Browse Publications Technical Papers 2016-01-1505
2016-04-05

Load-Limiters Effect on Occupant Restraint System Performance 2016-01-1505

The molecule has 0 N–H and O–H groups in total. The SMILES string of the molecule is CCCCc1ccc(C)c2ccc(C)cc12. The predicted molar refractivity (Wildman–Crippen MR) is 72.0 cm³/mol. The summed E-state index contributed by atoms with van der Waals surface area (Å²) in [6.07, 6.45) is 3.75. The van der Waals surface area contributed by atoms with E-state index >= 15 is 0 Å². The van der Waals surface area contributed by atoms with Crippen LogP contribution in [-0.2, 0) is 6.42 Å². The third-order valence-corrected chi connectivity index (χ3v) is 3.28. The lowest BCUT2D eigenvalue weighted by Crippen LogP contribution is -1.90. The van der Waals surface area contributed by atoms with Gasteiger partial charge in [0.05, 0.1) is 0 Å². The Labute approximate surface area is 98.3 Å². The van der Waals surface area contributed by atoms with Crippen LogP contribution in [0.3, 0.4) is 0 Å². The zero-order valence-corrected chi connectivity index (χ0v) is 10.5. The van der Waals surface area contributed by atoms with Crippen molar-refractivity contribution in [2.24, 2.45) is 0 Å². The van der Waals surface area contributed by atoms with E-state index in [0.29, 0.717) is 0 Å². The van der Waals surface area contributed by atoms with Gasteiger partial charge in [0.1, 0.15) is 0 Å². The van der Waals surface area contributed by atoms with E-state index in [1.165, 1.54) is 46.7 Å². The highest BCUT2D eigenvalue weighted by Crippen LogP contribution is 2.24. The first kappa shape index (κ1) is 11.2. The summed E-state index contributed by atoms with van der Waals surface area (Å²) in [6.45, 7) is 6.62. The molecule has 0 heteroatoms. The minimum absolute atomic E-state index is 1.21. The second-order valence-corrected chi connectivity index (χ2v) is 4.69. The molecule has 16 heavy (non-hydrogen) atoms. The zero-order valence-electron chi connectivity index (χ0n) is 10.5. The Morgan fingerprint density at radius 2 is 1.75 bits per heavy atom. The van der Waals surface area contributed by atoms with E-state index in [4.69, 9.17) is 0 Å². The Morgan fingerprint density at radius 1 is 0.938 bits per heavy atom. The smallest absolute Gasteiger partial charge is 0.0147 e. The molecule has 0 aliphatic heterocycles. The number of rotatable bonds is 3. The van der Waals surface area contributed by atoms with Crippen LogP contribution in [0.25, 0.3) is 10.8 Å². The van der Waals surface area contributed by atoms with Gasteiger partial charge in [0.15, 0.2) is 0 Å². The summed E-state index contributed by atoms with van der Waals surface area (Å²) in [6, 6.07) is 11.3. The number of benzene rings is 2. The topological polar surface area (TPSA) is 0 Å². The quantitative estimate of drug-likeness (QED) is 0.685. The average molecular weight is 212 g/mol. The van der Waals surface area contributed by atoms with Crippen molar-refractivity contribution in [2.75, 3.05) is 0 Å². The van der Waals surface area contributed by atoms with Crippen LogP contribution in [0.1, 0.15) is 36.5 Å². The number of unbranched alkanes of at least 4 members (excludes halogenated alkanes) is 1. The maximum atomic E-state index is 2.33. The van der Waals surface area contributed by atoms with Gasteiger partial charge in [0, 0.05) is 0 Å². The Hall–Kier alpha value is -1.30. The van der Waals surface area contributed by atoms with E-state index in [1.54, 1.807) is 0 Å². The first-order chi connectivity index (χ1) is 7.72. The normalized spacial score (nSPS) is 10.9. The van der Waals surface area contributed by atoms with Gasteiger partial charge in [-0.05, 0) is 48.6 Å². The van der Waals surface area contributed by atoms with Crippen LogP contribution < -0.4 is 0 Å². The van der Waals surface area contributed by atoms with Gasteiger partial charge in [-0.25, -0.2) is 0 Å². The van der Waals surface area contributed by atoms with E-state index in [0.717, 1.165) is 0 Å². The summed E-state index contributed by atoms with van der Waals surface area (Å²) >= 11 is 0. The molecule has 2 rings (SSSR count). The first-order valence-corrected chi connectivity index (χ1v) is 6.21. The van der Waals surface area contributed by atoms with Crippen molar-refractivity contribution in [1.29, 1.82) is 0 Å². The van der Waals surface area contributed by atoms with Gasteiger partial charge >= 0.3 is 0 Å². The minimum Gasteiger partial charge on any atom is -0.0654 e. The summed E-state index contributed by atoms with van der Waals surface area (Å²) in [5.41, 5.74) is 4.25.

This paper investigates the role that load-limiters play with respect to the performance of occupant protection systems, with focus on performance in frontal crashes. Modern occupant protection systems consist of not just the seat belt, but also airbags, interior vehicle surfaces and vehicle structure. Modern seat belts very often incorporate load-limiters as well as pretensioners. Published research has established that load-limiters and pretensioners increase the effectiveness of occupant protection systems. Some have argued that load-limiters with higher deployment thresholds are always better than load-limiters with lower deployment thresholds. Through testing, modeling and analysis, we have investigated this hypothesis, and in this paper we present test and modeling data as well as a discussion to this data and engineering mechanics to explain why this hypothesis is incorrect. Research presented in this paper shows that because load-limiters are just one component of a multi-component occupant protection system, the performance of the overall occupant protection system cannot be predicted from the load-limiter performance or specifications alone. The overall occupant protection system is designed such that the load-limiter works in conjunction with the webbing stiffness, airbag, vehicle interior surfaces and vehicle structure to provide effective occupant protection. This paper shows that effective occupant protection has been achieved using different combinations of these parameters. The appropriate method of evaluating the effectiveness of an occupant protection system is to evaluate the overall performance of that occupant protection system in sled and crash tests and/or calibrated modeling. Tests of load-limiters alone or reliance on the load-limiter specification alone is not a good indicator of the overall effectiveness of an occupant protection system. Tests were conducted to establish the level at which certain retractor load-limiters deployed webbing. This data was cross-referenced with publically available test data, and shoulder belt loads, chest deflection and chest compression, among other injury metrics. Computer modeling was conducted to assess the effect of varying initial load-limiter deployment loads.

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